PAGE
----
An important problem in the production of ceramic components is encountered in relation to achieving uniformity within an article and from article to article. In these materials which are not plastically deformable, inhomogeneity immediately produces stresses which adversely affect the strength.

Because of the inhomogeneity and microcracks having dimensions of from 5 to 50 .mu.m, it has been impossible to data to produce ceramic moldings which have a high load-bearing capacity and whose strength, particularly at high temperatures, is constant within limits admissible for construction. This is all the more important with regard to practical use, since there are as yet no reliable nondestructive test methods which conform to practical requirements and permit rejection of unsuitable moldings.

It is an object of the present invention to overcome the indicated disadvantages of the known processes for the economical production of reliable ceramic components of silicon carbide having high rigidity and strength at high temperatures during use.

It is an object of the present invention to provide a process for the production of compact, pore-free, microcrack-free moldings of silicon carbide which are free of shrinkage cavities. It is a further object of the present invention to provide a process which permits the moldings to be produced having the appropriate properties and in an economical manner.

It is a further object of the present invention to provide a process for the production of the above moldings which manages without strength-reducing, rigidity-reducing and heat stability-reducing additives.

We have found that these objects are achieved, according to the invention, if, in a first stage, amorphous silicon carbide powder is compressed in the absence of sintering assistants at from to C. and under from 100 to 200 kp/cm.sup.2 to give a compact glassy molding and, in a second stage, the amorphous silicon carbide is converted to crystalline .alpha.-silicon carbide at from to C.

In the novel process, in the first stage, the starting material is compressed below a temperature at which rapid crystallization of the silicon carbide occurs, under superatmospheric pressure, to give a compact, porefree and glassy molding of the desired shape, and, in the second stage, the amorphous silicon carbide is converted to crystalline .alpha.-silicon carbide.

The invention is illustrated in detail below.

Finely divided, amorphous starting materials having particle sizes of from 0.001 to 0.2 .mu.m are obtained according to the prior art by reacting SiH.sub.4 and CH.sub.4 /C.sub.2 H.sub.4 in the gas phase, a CO.sub.2 laser serving as the energy source (cf. for example Haggerty, John S.; Cannon, W. Roger in "Laser-Induced Chem. Processes", 1981, 165-241; Ed. by Steinfeld, Jeffrey J.; Plenum, New York).

In another possible method for synthesizing amorphous silicon carbide, for example, SiCl.sub.4 and CCl.sub.4 are reacted with sodium in an inert solvent, such as n-heptane, at C. (cf. Better Ceramics Through Chemistry II, Materials Research Society, Symposia Proceedings, Vol. 73, 1986, page 369). Typical particle sizes are 1-5 .mu.m.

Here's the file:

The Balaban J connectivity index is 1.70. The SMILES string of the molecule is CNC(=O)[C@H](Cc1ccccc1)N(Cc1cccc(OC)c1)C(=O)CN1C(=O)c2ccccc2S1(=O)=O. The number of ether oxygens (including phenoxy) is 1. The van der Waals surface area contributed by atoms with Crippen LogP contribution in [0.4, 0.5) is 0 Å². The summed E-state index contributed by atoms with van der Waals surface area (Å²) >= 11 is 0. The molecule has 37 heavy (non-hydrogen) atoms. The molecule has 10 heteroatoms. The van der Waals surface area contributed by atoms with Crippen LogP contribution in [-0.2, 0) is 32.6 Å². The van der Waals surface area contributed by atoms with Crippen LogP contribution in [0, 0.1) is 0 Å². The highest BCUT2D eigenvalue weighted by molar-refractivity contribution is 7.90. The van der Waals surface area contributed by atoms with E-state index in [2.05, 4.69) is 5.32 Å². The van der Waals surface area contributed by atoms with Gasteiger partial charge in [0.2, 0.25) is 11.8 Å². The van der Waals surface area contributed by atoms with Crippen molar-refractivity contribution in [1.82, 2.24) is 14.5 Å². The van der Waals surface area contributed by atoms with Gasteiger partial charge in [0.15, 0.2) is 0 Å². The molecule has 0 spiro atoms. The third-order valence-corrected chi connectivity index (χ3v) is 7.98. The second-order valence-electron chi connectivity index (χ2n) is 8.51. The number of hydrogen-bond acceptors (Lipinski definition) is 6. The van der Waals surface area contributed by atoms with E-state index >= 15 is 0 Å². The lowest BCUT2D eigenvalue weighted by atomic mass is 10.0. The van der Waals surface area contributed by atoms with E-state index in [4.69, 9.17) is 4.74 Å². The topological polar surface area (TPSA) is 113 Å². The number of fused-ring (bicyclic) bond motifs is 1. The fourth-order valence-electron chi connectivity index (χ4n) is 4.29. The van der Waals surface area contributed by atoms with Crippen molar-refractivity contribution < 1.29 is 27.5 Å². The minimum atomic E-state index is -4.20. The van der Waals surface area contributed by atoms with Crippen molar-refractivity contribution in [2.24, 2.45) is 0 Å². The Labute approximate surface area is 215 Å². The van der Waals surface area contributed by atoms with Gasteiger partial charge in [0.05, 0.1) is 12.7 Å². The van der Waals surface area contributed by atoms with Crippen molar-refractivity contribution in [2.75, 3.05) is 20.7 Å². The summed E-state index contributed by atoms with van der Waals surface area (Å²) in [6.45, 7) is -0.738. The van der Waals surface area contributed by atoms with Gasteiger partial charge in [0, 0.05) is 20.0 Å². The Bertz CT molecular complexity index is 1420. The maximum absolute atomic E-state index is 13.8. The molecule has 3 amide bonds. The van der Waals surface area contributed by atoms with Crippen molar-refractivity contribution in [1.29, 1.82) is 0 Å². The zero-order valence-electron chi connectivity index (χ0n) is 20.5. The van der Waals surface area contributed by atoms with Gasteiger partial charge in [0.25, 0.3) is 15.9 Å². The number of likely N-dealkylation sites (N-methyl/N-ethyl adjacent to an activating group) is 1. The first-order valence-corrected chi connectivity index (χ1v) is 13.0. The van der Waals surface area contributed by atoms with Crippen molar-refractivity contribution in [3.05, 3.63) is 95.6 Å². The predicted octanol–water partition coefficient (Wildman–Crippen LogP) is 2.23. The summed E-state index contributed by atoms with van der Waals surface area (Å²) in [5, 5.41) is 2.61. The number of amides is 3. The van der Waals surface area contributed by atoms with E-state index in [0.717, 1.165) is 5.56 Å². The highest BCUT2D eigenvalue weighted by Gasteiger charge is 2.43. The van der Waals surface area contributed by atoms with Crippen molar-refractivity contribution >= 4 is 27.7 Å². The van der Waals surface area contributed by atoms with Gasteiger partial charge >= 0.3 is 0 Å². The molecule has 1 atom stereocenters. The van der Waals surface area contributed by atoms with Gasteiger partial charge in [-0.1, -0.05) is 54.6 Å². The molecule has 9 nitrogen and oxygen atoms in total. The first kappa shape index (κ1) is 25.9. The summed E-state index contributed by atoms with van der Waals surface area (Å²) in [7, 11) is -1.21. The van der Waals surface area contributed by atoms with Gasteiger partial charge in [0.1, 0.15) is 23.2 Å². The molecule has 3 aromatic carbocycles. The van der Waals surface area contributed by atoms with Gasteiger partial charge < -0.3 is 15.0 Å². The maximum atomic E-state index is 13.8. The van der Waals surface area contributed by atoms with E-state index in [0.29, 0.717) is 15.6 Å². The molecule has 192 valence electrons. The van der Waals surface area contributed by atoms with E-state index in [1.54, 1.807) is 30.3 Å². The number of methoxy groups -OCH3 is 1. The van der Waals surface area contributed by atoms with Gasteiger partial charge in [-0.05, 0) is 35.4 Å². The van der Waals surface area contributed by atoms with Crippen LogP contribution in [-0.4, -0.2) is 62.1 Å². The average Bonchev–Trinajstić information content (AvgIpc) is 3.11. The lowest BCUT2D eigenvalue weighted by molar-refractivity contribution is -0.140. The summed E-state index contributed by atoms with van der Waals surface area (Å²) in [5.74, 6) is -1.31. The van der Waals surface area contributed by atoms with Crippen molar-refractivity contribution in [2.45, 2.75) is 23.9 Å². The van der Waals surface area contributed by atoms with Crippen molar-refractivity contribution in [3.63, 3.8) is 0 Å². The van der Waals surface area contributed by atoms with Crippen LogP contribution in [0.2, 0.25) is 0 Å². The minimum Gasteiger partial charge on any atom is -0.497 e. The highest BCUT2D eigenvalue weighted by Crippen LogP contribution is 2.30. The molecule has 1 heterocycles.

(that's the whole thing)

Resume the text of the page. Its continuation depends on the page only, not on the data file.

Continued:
Amorphous silicon carbide, which preferably has a particle size of from 1 to 2 .mu.m, is then compressed in a first stage at from to C. and under from 100 to 2000, preferably from 500 to 1000, kp/cm.sup.2 to give a glassy molding. An important advantage of the novel process is that the silicon carbide is in a free-flowing state in this temperature range. Consequently, the pressure is transmitted uniformly to the molding material, even in remote parts of the mold. This effect which is absent during sintering of ceramic masses means that, in the novel process, moldings having a complicated shape can be produced economically and in large numbers by means of a plunger-type injection molding machine in production cycles which are limited only the flow of the molding material.

In carrying out the first process step, it is important that a very pure amorphous silicon carbide is used; in particular, the surface of the particles should be virtually free of silica. Hence, this step is carried out in a protective gas atmosphere, preferably argon.

This must be taken into account at as early a stage as the preparation of the powders, since, under the influence of oxygen and/or moisture, particularly finely divided SiC rapidly becomes coated with an SiO.sub.2 layer, which would hinder subsequent compacting.

The optimum processing temperature and the time required for compacting are virtually inversely proportional to one another. Thus, the amorphous silicon carbide is converted to .beta.-silicon carbide in the course of several hundred hours at C., in the course of 5 hours at C. and in the course of 1 hour at C. Conversion to .beta.-silicon carbide should as far as possible be avoided.

Accordingly, the processing time may be long at low temperatures within the stated range, but must be short, ie. should not exceed 1 hour, at high temperatures. Since the processing time is short at high temperatures and at the same time the viscosity and hence the compressive pressure to be applied are low, temperatures of from to C. are preferred.

In a second, subsequent process step, the amorphous, glassy molding is converted to the actual ceramic molding by crystallization. In this process step, temperatures of from to C. are used. This treatment in the second stage can be carried out under any pressure but is preferably effected under atmospheric pressure; however, the shape should be restricted during the treatment in order to avoid distortion of the molding and hence a loss of dimensional accuracy. However, only small retaining forces are required for this purpose. Restriction of shape is essential because, during the heating phase and until a minimum crystallinity of from 5 to 20% is reached, the lower viscosity may result in the molding exhibiting flow, so that dimensional accuracy is no longer obtained.